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The biopharmaceutical industry is under unprecedented assault by the public and politicians. Hostility over launch prices for new drugs and post-launch price increases is broad and bipartisan, reflected in increasingly draconian legislative proposals and aggressive rebate payer negotiations.

The net price of drugs — that’s the list price minus rebates and other reductions — is being squeezed, and the pressure won’t let up. Industry revenues are increasingly derived from a smaller number of orphan and gene therapies with limited competition and from a few specialty blockbusters for chronic conditions that patients are reluctant to switch away from. Those revenue streams are precarious, as are the ones that derive from successful but politically vulnerable strategies such as patent thickets and pay-for-delay arrangements to keep out specialty generics and biosimilars.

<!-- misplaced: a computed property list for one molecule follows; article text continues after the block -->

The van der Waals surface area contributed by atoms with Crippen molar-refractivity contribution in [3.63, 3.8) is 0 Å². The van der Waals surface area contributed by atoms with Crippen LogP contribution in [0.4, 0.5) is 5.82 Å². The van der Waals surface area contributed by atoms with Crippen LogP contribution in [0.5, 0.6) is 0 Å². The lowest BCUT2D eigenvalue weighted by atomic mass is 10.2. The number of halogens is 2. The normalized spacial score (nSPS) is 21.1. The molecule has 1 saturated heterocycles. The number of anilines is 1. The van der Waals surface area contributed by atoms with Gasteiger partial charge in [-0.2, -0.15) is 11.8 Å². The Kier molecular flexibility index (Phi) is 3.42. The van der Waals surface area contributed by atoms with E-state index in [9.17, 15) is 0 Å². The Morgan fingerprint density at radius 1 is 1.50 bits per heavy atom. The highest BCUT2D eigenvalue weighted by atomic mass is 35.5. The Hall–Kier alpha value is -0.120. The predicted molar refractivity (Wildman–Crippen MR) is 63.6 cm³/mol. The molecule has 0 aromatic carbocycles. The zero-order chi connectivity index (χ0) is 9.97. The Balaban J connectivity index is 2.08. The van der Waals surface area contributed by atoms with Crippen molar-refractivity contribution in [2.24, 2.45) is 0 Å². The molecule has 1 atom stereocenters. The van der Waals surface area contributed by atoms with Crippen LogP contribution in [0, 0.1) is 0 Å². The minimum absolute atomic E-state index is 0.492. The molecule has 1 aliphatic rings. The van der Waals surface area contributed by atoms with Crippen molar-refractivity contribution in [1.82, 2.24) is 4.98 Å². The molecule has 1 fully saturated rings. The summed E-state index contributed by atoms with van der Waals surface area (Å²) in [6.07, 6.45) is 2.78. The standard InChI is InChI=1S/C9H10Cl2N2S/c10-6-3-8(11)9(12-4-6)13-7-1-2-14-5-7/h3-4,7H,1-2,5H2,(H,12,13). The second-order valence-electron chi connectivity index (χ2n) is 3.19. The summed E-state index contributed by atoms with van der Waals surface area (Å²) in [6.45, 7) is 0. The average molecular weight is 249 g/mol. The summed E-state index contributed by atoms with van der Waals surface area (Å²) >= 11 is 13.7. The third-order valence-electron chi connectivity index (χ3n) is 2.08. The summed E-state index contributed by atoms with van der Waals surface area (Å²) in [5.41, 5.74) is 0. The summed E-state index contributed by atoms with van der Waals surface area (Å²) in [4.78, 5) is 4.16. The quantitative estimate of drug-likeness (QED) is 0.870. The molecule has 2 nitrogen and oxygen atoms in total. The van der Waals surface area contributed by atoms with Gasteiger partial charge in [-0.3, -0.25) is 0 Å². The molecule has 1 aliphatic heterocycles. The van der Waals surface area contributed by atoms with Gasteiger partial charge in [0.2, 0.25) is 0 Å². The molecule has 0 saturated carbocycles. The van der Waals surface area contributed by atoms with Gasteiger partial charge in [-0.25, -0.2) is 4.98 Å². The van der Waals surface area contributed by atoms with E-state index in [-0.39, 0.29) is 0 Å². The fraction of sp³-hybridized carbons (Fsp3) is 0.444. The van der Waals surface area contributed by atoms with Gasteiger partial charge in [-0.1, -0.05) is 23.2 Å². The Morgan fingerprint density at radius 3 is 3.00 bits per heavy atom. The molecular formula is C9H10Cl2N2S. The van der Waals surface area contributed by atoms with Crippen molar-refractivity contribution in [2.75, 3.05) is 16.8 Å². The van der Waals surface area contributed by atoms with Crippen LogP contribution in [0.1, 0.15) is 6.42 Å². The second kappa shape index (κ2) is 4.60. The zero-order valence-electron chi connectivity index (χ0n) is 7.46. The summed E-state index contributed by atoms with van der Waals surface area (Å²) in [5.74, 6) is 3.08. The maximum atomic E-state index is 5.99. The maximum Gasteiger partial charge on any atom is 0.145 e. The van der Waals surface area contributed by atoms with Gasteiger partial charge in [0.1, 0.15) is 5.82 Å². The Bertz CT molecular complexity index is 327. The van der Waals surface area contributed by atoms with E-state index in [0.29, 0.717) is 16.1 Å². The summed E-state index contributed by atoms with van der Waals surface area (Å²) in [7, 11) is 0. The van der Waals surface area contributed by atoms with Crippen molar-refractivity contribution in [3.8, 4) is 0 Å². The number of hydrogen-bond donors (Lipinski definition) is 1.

The pharmaceutical industry’s increasingly fragile revenue stream puts at risk the financing of innovation, since more than half of all research investment is funded by industry, with the remainder funded by governmental and philanthropic entities.


The industry has reason to be worried. The development of new products is not only its economic lifeblood but also its self-image as a solution rather than a problem. It is groping for an effective response.

In a recent and prominent effort, 215 blue-ribbon life sciences executives and thought leaders published an open letter in STAT announcing their “New Commitment to Patients” and their corporate responsibility.


The motivation is commendable. The action items, however, are remarkably weak. The core of the new commitment is to set launch prices based on “value to patients” and to subsequently raise prices in a manner that is “reasonable.”

Not only do the key terms go undefined, but they lend themselves to a continuation of the status quo. Which pharmaceutical firm is willing to say that its past launch prices did not reflect value and that its price increases were unreasonable?

That wasn’t a commitment but a plea: I ain’t been misbehaving, but trust me and I’ll start behaving.

If the authors of the open letter ask too little of themselves, they also ask too little of the other inhabitants of the pharmaceutical ecosystem. Neither payers nor policymakers are asked to do anything but let the industry do what it wants to do. That is not enough.

The broken social contract